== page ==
Well, that certainly could have gone better.
The funding period for Faire Play 2 has ended and we’ve come up short. Like, way, way, way short. You can still purchase the models for the Faire Play 2 chariot, gladiatrix armor, and Empress Makeover Kit over at The Bazaar, but the Kickstarter’s gone off and joined the choir invisible.
Before we proceed, allow me this big, red, throbbing, baboon-ass of a caveat. Nowhere is it written that one is entitled to a successful Kickstarter. You buys your ticket, and you takes your chances. Zheng Labs rolled the dice and came up with a big old nothing-burger this time. C’est la vie.
But you can’t hit if you don’t swing, right? Build it, as is told in the Book of Costner, and they will come.
And come they did, in droves. Faire Play 2 received a tremendous amount of favorable media coverage in online publications across the spectrum, from The Huffington Post to Newsmax. There are Kickstarters that would kill for that kind of exposure.
And yet, despite a truly inspiring amount of publicity and online good will, Faire Play 2 missed its goal by roughly eighty percent.
But as Grandma Zheng always used to say, if you’re going to fail, you might as well fail spectacularly. So there’s that.
What happened? Let’s explore some possibilities.
#1. In hindsight, launching a Kickstarter contingent on the cooperation of cats might not have been the smartest business plan.
Everybody knows there’s no way you’d ever get a cat to pull a chariot. Ever. And even if you did the cat would find a way to kill you in your sleep. The Venn diagram of people with Barbie dolls, 3D printers, and cats is also vanishingly small, which further limited the number of potential Faire Play 2 backers.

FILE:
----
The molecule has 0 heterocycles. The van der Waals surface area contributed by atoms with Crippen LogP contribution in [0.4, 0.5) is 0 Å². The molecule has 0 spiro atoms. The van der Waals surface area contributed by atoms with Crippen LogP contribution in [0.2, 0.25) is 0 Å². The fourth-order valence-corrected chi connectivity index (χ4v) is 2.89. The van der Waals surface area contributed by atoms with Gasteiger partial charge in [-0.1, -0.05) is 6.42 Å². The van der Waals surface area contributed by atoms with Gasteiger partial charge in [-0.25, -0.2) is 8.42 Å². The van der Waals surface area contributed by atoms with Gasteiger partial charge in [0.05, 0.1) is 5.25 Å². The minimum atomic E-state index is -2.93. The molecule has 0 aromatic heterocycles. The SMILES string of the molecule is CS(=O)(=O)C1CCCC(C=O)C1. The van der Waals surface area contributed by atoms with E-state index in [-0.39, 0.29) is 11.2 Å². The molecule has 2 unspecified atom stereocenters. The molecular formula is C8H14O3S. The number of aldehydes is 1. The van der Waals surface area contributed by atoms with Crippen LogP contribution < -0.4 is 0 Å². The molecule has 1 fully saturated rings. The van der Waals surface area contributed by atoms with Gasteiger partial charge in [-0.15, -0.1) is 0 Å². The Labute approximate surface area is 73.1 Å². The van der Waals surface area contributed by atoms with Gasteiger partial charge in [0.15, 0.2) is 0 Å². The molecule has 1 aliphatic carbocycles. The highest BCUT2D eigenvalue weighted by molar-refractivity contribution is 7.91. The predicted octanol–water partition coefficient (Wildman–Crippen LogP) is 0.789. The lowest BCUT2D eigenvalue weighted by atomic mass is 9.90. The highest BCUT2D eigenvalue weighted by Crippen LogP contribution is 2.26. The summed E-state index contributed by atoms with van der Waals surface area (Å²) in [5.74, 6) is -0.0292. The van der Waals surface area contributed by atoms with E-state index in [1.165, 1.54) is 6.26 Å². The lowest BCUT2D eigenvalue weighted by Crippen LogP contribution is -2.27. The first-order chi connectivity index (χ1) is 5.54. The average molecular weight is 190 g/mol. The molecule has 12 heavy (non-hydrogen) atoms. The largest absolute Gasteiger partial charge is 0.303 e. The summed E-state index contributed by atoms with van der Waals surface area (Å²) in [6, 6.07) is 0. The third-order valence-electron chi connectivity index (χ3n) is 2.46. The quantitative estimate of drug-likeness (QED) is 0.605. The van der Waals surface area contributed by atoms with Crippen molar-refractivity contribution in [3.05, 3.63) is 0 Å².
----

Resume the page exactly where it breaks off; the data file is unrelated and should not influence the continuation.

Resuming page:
#2. People are used to getting amusing content for free, and converting Kickstarter video views into Kickstarter backing isn’t a viable strategy.
I had a tremendous amount of fun creating the Kickstarter video for this project. My hope was that people would watch the video and then think, “Yes! Imagine what this guy could do with greater resources. Here’s two bucks.”
Alas, in a world where hilarious dashcam vids of road-raging mascots are free for the taking, asking people to selflessly contribute to one’s artistic endeavors is hoplessly naïve.
Still, STILL! Many people did contribute to the project for precisely that reason! I’m thoroughly grateful to the hundred or so idealists who supported Faire Play 2. You folks are the best, and the world would be better off with more people like you.
Also, apparently 3d printed lithopanes are a terrible idea for a backer reward. Who knew?
#3. Nobody plays with dolls anymore.
It hasn’t been a great year for Mattel. Barbie sales crashed 21% in Q3 of 2014 and have been sinking for three years straight, and Mattel’s CEO left for greener pastures.
I’m doing what I can to revitalize Barbie’s image, but I can’t imagine a kid born after 2010 picking up a doll when there’s an iPad nearby. The market for aftermarket Barbie accessories, already quite nichey, gets smaller every day.
Nonetheless, I couldn’t help but model this Barbie-compatible tire iron. In this house, Barbie changes her own tires.
It’s free! Download it here. You’ll have to heat-deform it after printing to get that nice bend in the shaft.
So, what’s next?
Oh, man, I am so excited for the Next Thing.
I’ve been working on the Next Thing for the last couple of weeks and hope to announce it soon. Here’s a wee teaser image for you.
And big, big, BIG thanks to everyone who supported the project. I’s got good peeps.